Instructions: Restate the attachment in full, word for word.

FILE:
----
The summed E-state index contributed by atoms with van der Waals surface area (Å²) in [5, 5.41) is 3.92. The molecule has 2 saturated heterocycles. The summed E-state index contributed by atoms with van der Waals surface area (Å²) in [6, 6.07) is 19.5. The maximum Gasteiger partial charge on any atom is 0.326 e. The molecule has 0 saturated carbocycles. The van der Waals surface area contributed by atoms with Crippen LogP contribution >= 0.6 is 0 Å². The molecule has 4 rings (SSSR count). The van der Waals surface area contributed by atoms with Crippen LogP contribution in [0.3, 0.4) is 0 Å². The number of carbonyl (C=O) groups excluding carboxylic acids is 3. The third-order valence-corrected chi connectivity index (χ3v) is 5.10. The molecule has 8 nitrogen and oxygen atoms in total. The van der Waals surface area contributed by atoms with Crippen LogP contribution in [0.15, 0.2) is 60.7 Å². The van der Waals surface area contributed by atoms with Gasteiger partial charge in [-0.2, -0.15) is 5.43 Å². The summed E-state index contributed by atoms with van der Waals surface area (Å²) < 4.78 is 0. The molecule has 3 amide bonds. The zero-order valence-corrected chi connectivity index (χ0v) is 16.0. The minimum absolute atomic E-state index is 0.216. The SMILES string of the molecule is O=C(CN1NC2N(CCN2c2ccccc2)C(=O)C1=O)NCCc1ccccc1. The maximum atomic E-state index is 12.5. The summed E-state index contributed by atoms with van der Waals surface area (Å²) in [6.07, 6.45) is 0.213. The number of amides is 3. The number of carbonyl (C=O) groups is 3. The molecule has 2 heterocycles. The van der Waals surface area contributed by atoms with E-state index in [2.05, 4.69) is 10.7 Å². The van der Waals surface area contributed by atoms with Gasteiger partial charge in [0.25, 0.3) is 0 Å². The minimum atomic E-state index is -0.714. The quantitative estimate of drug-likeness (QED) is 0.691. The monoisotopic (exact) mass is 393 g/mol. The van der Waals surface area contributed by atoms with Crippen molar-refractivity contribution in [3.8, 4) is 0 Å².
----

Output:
The summed E-state index contributed by atoms with van der Waals surface area (Å²) in [5, 5.41) is 3.92. The molecule has 2 saturated heterocycles. The summed E-state index contributed by atoms with van der Waals surface area (Å²) in [6, 6.07) is 19.5. The maximum Gasteiger partial charge on any atom is 0.326 e. The molecule has 0 saturated carbocycles. The van der Waals surface area contributed by atoms with Crippen LogP contribution >= 0.6 is 0 Å². The molecule has 4 rings (SSSR count). The van der Waals surface area contributed by atoms with Crippen LogP contribution in [0.3, 0.4) is 0 Å². The number of carbonyl (C=O) groups excluding carboxylic acids is 3. The third-order valence-corrected chi connectivity index (χ3v) is 5.10. The molecule has 8 nitrogen and oxygen atoms in total. The van der Waals surface area contributed by atoms with Crippen LogP contribution in [0.15, 0.2) is 60.7 Å². The van der Waals surface area contributed by atoms with Gasteiger partial charge in [-0.2, -0.15) is 5.43 Å². The summed E-state index contributed by atoms with van der Waals surface area (Å²) < 4.78 is 0. The molecule has 3 amide bonds. The zero-order valence-corrected chi connectivity index (χ0v) is 16.0. The minimum absolute atomic E-state index is 0.216. The SMILES string of the molecule is O=C(CN1NC2N(CCN2c2ccccc2)C(=O)C1=O)NCCc1ccccc1. The maximum atomic E-state index is 12.5. The summed E-state index contributed by atoms with van der Waals surface area (Å²) in [6.07, 6.45) is 0.213. The number of amides is 3. The number of carbonyl (C=O) groups is 3. The molecule has 2 heterocycles. The van der Waals surface area contributed by atoms with E-state index in [2.05, 4.69) is 10.7 Å². The van der Waals surface area contributed by atoms with Gasteiger partial charge in [0.25, 0.3) is 0 Å². The minimum atomic E-state index is -0.714. The quantitative estimate of drug-likeness (QED) is 0.691. The monoisotopic (exact) mass is 393 g/mol. The van der Waals surface area contributed by atoms with Crippen molar-refractivity contribution in [3.8, 4) is 0 Å².